• Geoff Duke (Transport Initiatives Edinburgh Ltd):
          Yes. My evidence refers to circular 21/1984. However, the circular was updated by Scottish Office circular 38/1992 and it is that circular number that should have appeared in my evidence.

        • Malcolm Thomson:
          Thank you, Mr Duke.

        • The Convener:
          Thank you, Mr Duke. I call Mr Purvis, but briefly.

        • Jeremy Purvis:
          Very briefly, given that the updated evidence is consistent with last week's evidence, do you expect to meet all the objectors' requests in that regard? Are they satisfied with regard to the operation of the rules?

        • Geoff Duke:
          In all cases in which this is an issue, the promoter's intention is to follow the rules and to dispose of land in the way that the rules govern.

        • Jeremy Purvis:
          Are the objectors aware of the rules?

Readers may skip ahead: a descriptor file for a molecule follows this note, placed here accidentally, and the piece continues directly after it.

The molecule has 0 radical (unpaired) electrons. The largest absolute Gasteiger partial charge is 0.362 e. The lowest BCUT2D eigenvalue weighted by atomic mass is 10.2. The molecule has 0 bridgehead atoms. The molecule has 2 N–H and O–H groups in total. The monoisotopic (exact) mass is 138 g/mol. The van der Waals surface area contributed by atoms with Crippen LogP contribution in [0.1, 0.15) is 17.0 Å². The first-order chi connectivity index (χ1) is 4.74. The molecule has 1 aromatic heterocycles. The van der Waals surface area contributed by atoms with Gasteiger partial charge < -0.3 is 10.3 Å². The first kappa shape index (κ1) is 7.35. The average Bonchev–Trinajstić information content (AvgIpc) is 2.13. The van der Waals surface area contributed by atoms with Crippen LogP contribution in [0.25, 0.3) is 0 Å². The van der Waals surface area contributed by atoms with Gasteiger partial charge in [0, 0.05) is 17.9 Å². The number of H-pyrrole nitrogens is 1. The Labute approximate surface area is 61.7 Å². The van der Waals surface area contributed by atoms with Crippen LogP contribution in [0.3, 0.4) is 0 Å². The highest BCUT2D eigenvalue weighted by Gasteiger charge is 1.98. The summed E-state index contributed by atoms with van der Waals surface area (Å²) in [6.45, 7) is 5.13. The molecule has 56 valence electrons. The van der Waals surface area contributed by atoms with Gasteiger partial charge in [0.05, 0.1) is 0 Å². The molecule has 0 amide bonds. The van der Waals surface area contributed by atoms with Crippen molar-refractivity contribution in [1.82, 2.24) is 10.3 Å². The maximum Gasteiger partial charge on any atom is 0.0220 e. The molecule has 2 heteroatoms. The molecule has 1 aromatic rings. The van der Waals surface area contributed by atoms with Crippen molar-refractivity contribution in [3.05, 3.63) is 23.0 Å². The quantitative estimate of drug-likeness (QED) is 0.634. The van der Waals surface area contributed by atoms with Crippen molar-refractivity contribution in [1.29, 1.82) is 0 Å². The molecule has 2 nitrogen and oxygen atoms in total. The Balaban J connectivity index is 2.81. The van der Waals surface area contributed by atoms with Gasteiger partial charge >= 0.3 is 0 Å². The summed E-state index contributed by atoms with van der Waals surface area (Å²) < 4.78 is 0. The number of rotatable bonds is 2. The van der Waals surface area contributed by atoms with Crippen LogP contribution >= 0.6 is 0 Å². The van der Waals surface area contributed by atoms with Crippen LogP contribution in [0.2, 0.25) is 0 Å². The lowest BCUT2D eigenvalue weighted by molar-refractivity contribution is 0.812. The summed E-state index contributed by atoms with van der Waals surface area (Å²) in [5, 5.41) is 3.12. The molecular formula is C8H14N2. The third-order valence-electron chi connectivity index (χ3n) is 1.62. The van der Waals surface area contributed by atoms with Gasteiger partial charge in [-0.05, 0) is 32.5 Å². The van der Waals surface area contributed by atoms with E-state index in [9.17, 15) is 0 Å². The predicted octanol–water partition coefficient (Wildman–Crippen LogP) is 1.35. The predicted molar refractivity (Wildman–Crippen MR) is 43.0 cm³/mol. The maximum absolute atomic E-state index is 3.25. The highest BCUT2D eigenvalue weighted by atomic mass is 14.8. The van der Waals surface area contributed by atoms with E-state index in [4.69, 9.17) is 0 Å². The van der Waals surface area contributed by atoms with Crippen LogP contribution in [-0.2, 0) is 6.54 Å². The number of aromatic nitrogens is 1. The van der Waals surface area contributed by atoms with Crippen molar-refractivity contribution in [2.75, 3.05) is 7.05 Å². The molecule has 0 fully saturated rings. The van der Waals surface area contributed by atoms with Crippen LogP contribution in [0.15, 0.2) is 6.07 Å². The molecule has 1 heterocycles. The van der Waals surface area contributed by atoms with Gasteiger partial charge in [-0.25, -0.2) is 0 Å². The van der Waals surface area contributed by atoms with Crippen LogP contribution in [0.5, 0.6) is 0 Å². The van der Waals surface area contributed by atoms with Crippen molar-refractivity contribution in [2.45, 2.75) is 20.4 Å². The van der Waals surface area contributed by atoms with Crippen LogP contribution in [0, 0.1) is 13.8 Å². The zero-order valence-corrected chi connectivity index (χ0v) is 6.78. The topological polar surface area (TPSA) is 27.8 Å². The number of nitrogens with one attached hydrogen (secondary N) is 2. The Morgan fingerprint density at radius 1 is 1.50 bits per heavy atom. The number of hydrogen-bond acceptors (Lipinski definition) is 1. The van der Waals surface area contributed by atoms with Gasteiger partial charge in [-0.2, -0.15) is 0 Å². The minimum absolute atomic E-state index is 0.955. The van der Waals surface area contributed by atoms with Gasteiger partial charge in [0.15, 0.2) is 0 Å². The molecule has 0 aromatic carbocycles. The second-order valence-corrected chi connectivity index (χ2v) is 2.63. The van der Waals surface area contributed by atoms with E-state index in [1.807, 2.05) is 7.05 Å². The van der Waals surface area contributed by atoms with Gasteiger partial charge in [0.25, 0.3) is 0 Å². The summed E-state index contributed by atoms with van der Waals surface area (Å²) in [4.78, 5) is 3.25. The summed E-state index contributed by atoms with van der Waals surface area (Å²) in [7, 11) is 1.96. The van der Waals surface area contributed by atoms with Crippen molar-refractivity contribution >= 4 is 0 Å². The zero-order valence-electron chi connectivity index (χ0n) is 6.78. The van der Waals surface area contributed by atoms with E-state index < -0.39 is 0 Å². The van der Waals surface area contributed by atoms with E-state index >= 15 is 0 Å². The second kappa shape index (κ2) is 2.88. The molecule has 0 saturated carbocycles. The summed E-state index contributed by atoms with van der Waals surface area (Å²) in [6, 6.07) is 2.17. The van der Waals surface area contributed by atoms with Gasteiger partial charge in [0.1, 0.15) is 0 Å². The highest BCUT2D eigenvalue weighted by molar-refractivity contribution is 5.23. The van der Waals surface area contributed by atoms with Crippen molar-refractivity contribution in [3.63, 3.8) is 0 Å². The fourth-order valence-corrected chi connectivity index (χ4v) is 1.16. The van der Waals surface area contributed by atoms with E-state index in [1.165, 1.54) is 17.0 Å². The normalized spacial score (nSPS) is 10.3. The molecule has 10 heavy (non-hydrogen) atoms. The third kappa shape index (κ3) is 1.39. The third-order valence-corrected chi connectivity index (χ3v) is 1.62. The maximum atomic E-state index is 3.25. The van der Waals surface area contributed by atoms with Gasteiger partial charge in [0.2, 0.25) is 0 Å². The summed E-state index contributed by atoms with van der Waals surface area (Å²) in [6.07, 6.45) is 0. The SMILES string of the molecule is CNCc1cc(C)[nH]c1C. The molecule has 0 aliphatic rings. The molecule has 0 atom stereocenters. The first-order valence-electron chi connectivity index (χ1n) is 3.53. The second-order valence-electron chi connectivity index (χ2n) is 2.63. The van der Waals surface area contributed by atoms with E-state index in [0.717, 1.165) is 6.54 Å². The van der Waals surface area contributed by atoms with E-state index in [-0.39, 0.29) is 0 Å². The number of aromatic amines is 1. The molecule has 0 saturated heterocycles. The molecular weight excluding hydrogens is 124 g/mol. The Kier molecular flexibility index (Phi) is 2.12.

• Geoff Duke:
          Yes.

        • Jeremy Purvis:
          Right. Thank you.

        • The Convener:
          No other member has a question for Mr Duke. Do you have any further questions, Mr Thomson?

        • Malcolm Thomson:
          I have no further questions, sir.

        • The Convener:
          Thank you, Mr Duke. That completes your oral evidence today. I call Mr Murray. Please proceed with your questions, Mr Thomson.

        • Malcolm Thomson:
          I have no questions for Mr Murray. He is dealing with the code of construction practice and I have no questions on that subject.

        • The Convener:
          Thank you, Mr Thomson. Does any member have a question for Mr Murray?